Other Forms

This can also be written in form of a summation \[A = \dfrac{1}{2} \left|\sum_{i=1}^n{(x_{i+1}+x_i)(y_{i+1}-y_i)}\right|\] or in terms of determinants as \[A = \dfrac{1}{2} \left|\sum_{i=1}^n{\det\begin{pmatrix}x_i&x_{i+1}\\y_i&y_{i+1}\end{pmatrix}}\right|\] which is useful in the $3D$ variant of the Shoelace theorem,

or as the special case of Green's Theorem

$\tilde{A}=\iint\left(\frac{\partial M}{\partial x}-\frac{\partial L}{\partial y}\right)dxdy=$$(Ldx+Mdy)$

where $L=-y$ and $M=0$ so $\tilde{A}=A$.

Proof 1

Claim 1: The area of a triangle with coordinates $A(x_1, y_1)$, $B(x_2, y_2)$, and $C(x_3, y_3)$ is $\frac{|x_1y_2+x_2y_3+x_3y_1-x_1y_3-x_2y_1-x_3y_2|}{2}$.

Proof of claim 1:

Writing the coordinates in 3D and translating $\triangle ABC$ so that $A=(0, 0, 0)$ we get the new coordinates $A'(0, 0, 0)$, $B(x_2-x_1, y_2-y_1, 0)$, and $C(x_3-x_1, y_3-y_1, 0)$. Now if we let $\vec{b}=(x_2-x_1 \quad y_2-y_1 \quad 0)$ and $\vec{c}=(x_3-x_1 \quad y_3-y_1 \quad 0)$ then by definition of the cross product $[ABC]=\frac{||\vec{b} \times \vec{c}||}{2}=\frac{1}{2}||(0 \quad 0 \quad x_1y_2+x_2y_3+x_3y_1-x_1y_3-x_2y_1-x_3y_2)||=\frac{x_1y_2+x_2y_3+x_3y_1-x_1y_3-x_2y_1-x_3y_2}{2}$.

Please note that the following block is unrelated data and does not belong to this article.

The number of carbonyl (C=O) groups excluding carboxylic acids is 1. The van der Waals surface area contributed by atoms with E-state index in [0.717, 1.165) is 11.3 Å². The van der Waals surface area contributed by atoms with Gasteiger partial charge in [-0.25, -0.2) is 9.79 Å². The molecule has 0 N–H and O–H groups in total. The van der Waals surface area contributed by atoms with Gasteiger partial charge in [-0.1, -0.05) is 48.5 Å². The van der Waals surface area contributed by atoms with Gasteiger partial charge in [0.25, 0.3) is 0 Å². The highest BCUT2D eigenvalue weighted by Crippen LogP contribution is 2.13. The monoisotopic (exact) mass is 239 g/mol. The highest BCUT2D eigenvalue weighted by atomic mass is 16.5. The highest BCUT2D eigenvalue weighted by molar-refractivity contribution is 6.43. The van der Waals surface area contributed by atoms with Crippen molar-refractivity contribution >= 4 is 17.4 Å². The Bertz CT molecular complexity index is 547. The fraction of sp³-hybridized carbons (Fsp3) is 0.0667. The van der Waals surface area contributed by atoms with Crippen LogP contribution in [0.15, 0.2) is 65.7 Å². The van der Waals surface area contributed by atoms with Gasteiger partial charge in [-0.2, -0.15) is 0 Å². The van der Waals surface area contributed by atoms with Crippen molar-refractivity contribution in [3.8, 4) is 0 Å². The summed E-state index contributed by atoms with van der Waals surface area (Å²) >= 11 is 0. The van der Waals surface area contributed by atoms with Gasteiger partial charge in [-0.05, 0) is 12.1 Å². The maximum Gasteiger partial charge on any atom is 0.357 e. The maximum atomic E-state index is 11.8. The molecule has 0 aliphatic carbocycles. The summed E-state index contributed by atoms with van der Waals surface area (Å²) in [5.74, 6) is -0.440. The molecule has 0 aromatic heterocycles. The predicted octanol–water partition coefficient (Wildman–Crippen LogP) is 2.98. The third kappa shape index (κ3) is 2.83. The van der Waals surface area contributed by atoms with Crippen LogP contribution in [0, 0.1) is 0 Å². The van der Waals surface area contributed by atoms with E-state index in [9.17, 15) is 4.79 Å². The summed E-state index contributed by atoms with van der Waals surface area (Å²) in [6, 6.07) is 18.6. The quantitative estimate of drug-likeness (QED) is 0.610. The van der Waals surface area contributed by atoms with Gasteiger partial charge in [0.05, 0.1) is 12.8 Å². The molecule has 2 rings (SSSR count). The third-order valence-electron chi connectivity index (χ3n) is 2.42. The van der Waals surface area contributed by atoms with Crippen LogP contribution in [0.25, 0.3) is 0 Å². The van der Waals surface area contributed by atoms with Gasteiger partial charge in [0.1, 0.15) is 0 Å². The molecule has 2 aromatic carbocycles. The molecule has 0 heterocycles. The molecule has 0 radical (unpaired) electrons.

Proof:

We will proceed with induction.

By claim 1, the shoelace theorem holds for any triangle. We will show that if it is true for some polygon $A_1A_2A_3...A_n$ then it is also true for $A_1A_2A_3...A_nA_{n+1}$.

We cut $A_1A_2A_3...A_nA_{n+1}$ into two polygons, $A_1A_2A_3...A_n$ and $A_1A_nA_{n+1}$. Let the coordinates of point $A_i$ be $(x_i, y_i)$. Then, applying the shoelace theorem on $A_1A_2A_3...A_n$ and $A_1A_nA_{n+1}$ we get

\[[A_1A_2A_3...A_n]=\frac{1}{2}\sum_{i=1}^{n}(x_iy_{i+1}-x_{i+1}y_i)\] \[[A_1A_nA_{n+1}]=\frac{1}{2}(x_1y_2+x_2y_3+x_3y_1-x_1y_3-x_2y_1-x_3y_2)\]

Hence

\[[A_1A_2A_3...A_nA_{n+1}]=[A_1A_2A_3...A_n]+[A_1A_nA_{n+1}]=\frac{1}{2}\sum_{i=1}^{n}(x_iy_{i+1}-x_{i+1}y_i)+\frac{1}{2}(x_1y_2+x_2y_3+x_3y_1-x_1y_3-x_2y_1-x_3y_2)\] \[=\frac{1}{2}((x_2y_1+x_3y_2+...+x_{n+1}y_n+x_1y_{n+1})-(x_1y_2+x_2y_3+...+x_ny_{n+1}+x_{n+1}y_1))=\boxed{\frac{1}{2}\sum_{i=1}^n(x_iy_{i+1}-x_{i+1}y_i)}\]

As claimed.

~ShreyJ

Proof 2